One of the biggest, if not THE biggest user of petroleum is transportation. Cars, planes, trucks, ships: they use petroleum-based fuels, adding tremendously to air pollution and global warming. So buying whatever one can locally helps reduce one of the worst wastes of this valuable nonrenewable resource and helps keep the world healthier, to boot. Thus, getting your yarns from local sources is one way to help.
But where? Up here in the Frozen North, there aren't too many sheep, and musk oxen, though available, produce really expensive (tho' ever-so-wonderful) wool.
Ah, but there are lots of dogs. Rummaging around in my trunkful o' yarn the other day, I happened to discover a bag of soft doggy wool that I had saved many years ago from my Shetland sheepdog, Piccolo. She has long since gone to that squirrel-chasing forest in the sky, but her fur remains behind, possibly to keep me warm. I have a neighbor who mixes dog wool with angora rabbit wool and makes the most lovely soft and fuzzy hats with the blend. She says the dog wool is a bit slippery (and takes a few washes to reduce that wet-dog smell), but that it works fine in blends.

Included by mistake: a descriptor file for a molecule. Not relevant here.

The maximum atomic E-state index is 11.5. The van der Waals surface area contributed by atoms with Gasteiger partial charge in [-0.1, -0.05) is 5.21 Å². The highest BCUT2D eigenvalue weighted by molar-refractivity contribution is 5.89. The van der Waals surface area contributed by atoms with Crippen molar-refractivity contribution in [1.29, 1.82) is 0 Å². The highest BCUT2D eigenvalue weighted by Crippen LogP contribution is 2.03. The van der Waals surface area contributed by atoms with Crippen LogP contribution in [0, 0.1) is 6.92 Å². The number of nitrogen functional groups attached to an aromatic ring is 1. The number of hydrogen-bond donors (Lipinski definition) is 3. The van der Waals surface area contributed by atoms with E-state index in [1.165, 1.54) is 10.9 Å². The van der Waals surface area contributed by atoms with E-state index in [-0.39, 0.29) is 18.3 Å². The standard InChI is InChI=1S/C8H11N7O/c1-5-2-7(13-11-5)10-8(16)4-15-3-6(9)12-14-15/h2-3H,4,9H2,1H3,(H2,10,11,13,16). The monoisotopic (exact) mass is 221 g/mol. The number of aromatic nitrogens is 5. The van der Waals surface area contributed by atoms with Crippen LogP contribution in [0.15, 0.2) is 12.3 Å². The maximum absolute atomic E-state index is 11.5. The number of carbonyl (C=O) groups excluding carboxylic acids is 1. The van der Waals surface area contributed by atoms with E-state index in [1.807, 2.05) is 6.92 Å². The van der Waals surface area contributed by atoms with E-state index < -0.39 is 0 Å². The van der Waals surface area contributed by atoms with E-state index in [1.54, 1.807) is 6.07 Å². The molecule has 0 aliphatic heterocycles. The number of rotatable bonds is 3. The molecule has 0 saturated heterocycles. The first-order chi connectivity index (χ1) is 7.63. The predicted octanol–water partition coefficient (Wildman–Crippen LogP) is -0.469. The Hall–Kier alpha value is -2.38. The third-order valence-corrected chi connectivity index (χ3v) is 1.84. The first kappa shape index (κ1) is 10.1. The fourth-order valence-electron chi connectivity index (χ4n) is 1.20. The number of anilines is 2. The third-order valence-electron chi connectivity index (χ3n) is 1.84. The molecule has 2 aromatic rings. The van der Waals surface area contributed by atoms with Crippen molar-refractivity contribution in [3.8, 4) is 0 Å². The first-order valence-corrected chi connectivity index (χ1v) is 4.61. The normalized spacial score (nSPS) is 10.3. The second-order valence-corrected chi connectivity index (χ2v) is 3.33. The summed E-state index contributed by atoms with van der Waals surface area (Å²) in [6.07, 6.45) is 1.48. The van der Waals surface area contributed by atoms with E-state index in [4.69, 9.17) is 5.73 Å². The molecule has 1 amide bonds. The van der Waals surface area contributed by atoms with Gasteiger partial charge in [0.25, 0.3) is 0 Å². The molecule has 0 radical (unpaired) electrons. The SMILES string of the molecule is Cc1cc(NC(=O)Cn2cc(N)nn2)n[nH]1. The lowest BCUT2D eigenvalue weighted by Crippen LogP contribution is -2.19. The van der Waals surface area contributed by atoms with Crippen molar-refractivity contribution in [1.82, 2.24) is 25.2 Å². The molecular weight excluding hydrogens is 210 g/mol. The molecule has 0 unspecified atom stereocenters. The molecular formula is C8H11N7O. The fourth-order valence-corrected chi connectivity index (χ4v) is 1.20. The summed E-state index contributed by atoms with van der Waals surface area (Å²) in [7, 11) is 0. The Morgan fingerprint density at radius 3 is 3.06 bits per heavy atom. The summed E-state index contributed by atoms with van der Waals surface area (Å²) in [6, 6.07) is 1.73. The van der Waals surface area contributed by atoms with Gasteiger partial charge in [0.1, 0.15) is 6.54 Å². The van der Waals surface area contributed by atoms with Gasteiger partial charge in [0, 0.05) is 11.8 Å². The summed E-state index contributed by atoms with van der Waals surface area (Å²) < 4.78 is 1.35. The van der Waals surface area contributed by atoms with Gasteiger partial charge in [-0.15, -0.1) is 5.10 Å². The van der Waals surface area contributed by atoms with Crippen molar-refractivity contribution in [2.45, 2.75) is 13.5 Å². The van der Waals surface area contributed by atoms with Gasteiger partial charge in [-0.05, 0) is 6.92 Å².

There's a book out there called Knitting with Dog Hair, and I found a couple of websites for businesses that specialize in knitting or spinning pet hair. One of them, VIP Fibers, even has free patterns. Dog hair is also called chiengora (chien = dog in French). If your interest is in spinning rather than knitting, here's some guidelines for spinning chiengora.